Hermosillo is getting a hand from Phoenix fire as it tries to find a man who fell into a massive sinkhole. A team from Mexico City is also on hand, and others are expected. Numerous volunteers have assisted, and he’s grateful for all the help.
Oct. 18, 2019
Mexican President Defends Release Of El Chapo’s Son After Capture
Violence erupted in a northwest Mexican city Thursday after a son of convicted drug kingpin Joaquin “El Chapo” Guzman was briefly detained there. The decision is seen as a major embarrassment for the government.
Oct. 18, 2019
Hopi Ranger Convicted Of Sexually Assaulting Woman He Arrested
A federal jury convicted a former Hopi law enforcement ranger of sexually assaulting a woman he arrested. A jury found MacKenzie Davis guilty of abusive sexual contact, violating her civil rights and destroying evidence.
Oct. 17, 2019
Sonoran City Is A Rising Outdoor Destination, Thanks To New Park
The city of Alamos, Sonora, is known internationally for its colonial charm. That’s attracted a sizable expatriate community. But an interesting conservation effort is starting to put the picturesque pueblo on the map as an outdoor destination as well. Supporters hope it brings environmental benefits for the unique ecosystem, but also economic benefits for the town.
Oct. 17, 2019
Mexico’s Controversial Union Leader Of Pemex Steps Down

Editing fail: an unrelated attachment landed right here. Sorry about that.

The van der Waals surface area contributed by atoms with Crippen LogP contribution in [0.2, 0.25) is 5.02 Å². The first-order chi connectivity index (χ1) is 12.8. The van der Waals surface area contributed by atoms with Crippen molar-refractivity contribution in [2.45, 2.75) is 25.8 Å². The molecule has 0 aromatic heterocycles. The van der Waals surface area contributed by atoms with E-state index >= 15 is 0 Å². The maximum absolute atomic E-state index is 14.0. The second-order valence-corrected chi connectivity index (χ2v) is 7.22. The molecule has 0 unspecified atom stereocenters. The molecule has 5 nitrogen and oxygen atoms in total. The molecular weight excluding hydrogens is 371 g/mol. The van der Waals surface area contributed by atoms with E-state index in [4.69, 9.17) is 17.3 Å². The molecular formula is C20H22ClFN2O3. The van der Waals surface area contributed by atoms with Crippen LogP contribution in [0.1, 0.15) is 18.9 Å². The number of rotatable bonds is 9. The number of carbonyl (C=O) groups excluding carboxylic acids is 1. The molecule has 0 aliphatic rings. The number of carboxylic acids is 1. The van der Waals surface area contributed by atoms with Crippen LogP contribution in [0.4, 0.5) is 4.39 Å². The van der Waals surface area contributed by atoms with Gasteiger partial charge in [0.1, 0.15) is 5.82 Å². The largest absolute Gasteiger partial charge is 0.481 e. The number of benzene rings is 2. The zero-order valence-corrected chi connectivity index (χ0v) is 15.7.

The leader of one of Mexico’s largest and most powerful unions has just stepped down, as he faces an investigation for money laundering. His resignation could have an effect in the U.S.
Oct. 17, 2019
Points Of View: Ratifying The USMCA
Trade between Canada, Mexico and the U.S. has become an integral part of our economy in Arizona. Now, pressure is rising for Congress to ratify a new deal between the three countries: the U.S.-Mexico-Canada Trade Agreement, known better as the USMCA or the new NAFTA.
Oct. 17, 2019
1 Year Since 1st Migrant Caravan Seen Travelling To U.S.
People had been migrating from Central America for decades, but October last year was the first time a river of thousands were being seen walking across screens in the U.S. Within days, President Trump threatened to close the southwest border if the migrants were allowed to advance.
Oct. 16, 2019
Shootout In Southern Mexico Leaves 15 Dead
Fifteen people were killed during a shootout Tuesday in southern Mexico. According to the Mexican government, the deadly shots were fired while the military repelled aggressions.
Oct. 16, 2019
 Acknowledging Spike In Sonoran Violence, Security Secretary Hopes To Counter Trend
In the Empalme and Guaymas area, near the popular beach resort of San Carlos, Security Secretary Alfonso Durazo said police forces will be put under a single military command. That will help purge police officers with suspected links to organized crime.
Oct. 16, 2019
Ambitious Binational Restoration Plan To Plant Agave, Protect Bats
Agave are a familiar sight in the Arizona-Sonora borderlands. But there’s a shortage the large succulents. And that spells trouble for another important desert species — migrating nectar bats that feed on and pollinate agave flowers. Now, an ambitious binational project is working to restore agave and protect the pollinators that rely on them.
Oct. 16, 2019

Pages